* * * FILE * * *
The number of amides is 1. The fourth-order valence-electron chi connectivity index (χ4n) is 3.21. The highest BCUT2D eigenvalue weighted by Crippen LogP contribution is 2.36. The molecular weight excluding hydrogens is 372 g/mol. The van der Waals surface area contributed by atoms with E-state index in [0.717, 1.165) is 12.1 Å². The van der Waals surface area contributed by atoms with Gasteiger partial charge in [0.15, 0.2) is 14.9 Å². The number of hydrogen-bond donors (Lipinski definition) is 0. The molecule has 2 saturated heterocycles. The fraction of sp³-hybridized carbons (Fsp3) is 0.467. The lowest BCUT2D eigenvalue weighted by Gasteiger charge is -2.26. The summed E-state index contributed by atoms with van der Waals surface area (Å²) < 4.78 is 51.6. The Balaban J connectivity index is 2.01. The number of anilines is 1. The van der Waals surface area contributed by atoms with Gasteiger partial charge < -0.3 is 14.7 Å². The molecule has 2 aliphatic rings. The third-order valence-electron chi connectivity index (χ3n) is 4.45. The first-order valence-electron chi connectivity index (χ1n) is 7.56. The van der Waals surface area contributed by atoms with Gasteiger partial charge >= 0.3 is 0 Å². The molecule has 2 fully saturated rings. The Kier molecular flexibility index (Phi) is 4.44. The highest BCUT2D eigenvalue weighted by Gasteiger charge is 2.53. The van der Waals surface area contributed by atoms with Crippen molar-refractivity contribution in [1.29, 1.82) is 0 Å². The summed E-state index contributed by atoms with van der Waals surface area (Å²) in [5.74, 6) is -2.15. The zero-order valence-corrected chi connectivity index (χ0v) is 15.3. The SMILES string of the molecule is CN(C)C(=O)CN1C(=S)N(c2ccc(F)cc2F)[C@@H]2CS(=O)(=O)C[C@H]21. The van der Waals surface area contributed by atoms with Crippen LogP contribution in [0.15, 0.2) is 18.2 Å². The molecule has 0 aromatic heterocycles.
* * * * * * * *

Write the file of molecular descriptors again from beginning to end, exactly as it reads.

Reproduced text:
The number of amides is 1. The fourth-order valence-electron chi connectivity index (χ4n) is 3.21. The highest BCUT2D eigenvalue weighted by Crippen LogP contribution is 2.36. The molecular weight excluding hydrogens is 372 g/mol. The van der Waals surface area contributed by atoms with E-state index in [0.717, 1.165) is 12.1 Å². The van der Waals surface area contributed by atoms with Gasteiger partial charge in [0.15, 0.2) is 14.9 Å². The number of hydrogen-bond donors (Lipinski definition) is 0. The molecule has 2 saturated heterocycles. The fraction of sp³-hybridized carbons (Fsp3) is 0.467. The lowest BCUT2D eigenvalue weighted by Gasteiger charge is -2.26. The summed E-state index contributed by atoms with van der Waals surface area (Å²) < 4.78 is 51.6. The Balaban J connectivity index is 2.01. The number of anilines is 1. The van der Waals surface area contributed by atoms with Gasteiger partial charge < -0.3 is 14.7 Å². The molecule has 2 aliphatic rings. The third-order valence-electron chi connectivity index (χ3n) is 4.45. The first-order valence-electron chi connectivity index (χ1n) is 7.56. The van der Waals surface area contributed by atoms with Gasteiger partial charge >= 0.3 is 0 Å². The molecule has 2 fully saturated rings. The Kier molecular flexibility index (Phi) is 4.44. The highest BCUT2D eigenvalue weighted by Gasteiger charge is 2.53. The van der Waals surface area contributed by atoms with Crippen molar-refractivity contribution in [1.29, 1.82) is 0 Å². The summed E-state index contributed by atoms with van der Waals surface area (Å²) in [5.74, 6) is -2.15. The zero-order valence-corrected chi connectivity index (χ0v) is 15.3. The SMILES string of the molecule is CN(C)C(=O)CN1C(=S)N(c2ccc(F)cc2F)[C@@H]2CS(=O)(=O)C[C@H]21. The van der Waals surface area contributed by atoms with Crippen LogP contribution in [0.15, 0.2) is 18.2 Å². The molecule has 0 aromatic heterocycles.